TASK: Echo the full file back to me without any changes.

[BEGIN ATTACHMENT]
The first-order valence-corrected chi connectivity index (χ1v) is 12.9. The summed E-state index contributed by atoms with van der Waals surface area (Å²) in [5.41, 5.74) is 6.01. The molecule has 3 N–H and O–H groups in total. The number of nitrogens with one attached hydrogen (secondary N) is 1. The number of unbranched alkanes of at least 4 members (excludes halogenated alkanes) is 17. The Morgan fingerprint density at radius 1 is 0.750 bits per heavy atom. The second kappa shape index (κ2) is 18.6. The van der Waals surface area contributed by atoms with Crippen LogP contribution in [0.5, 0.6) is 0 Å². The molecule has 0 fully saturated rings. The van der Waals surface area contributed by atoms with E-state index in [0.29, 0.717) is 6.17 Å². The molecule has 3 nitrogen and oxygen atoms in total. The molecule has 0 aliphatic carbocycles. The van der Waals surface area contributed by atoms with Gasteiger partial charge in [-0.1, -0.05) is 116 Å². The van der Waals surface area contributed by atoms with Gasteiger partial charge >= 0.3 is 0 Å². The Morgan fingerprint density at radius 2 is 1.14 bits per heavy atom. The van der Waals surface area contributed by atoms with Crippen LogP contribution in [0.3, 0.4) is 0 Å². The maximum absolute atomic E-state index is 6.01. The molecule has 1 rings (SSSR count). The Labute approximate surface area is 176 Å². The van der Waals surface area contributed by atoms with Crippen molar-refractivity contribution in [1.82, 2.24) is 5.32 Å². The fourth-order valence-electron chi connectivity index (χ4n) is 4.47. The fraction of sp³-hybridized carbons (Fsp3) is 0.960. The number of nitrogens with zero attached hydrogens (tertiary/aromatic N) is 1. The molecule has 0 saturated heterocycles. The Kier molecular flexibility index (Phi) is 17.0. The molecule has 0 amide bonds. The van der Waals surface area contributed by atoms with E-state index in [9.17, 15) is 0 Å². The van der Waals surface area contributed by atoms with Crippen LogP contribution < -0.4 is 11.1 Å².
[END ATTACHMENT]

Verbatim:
The first-order valence-corrected chi connectivity index (χ1v) is 12.9. The summed E-state index contributed by atoms with van der Waals surface area (Å²) in [5.41, 5.74) is 6.01. The molecule has 3 N–H and O–H groups in total. The number of nitrogens with one attached hydrogen (secondary N) is 1. The number of unbranched alkanes of at least 4 members (excludes halogenated alkanes) is 17. The Morgan fingerprint density at radius 1 is 0.750 bits per heavy atom. The second kappa shape index (κ2) is 18.6. The van der Waals surface area contributed by atoms with Crippen LogP contribution in [0.5, 0.6) is 0 Å². The molecule has 0 fully saturated rings. The van der Waals surface area contributed by atoms with E-state index in [0.29, 0.717) is 6.17 Å². The molecule has 3 nitrogen and oxygen atoms in total. The molecule has 0 aliphatic carbocycles. The van der Waals surface area contributed by atoms with Gasteiger partial charge in [-0.1, -0.05) is 116 Å². The van der Waals surface area contributed by atoms with Gasteiger partial charge >= 0.3 is 0 Å². The Morgan fingerprint density at radius 2 is 1.14 bits per heavy atom. The van der Waals surface area contributed by atoms with Crippen LogP contribution in [0.3, 0.4) is 0 Å². The maximum absolute atomic E-state index is 6.01. The molecule has 1 rings (SSSR count). The Labute approximate surface area is 176 Å². The van der Waals surface area contributed by atoms with Crippen molar-refractivity contribution in [1.82, 2.24) is 5.32 Å². The fourth-order valence-electron chi connectivity index (χ4n) is 4.47. The fraction of sp³-hybridized carbons (Fsp3) is 0.960. The number of nitrogens with zero attached hydrogens (tertiary/aromatic N) is 1. The molecule has 0 saturated heterocycles. The Kier molecular flexibility index (Phi) is 17.0. The molecule has 0 amide bonds. The van der Waals surface area contributed by atoms with E-state index in [9.17, 15) is 0 Å². The van der Waals surface area contributed by atoms with Crippen LogP contribution < -0.4 is 11.1 Å².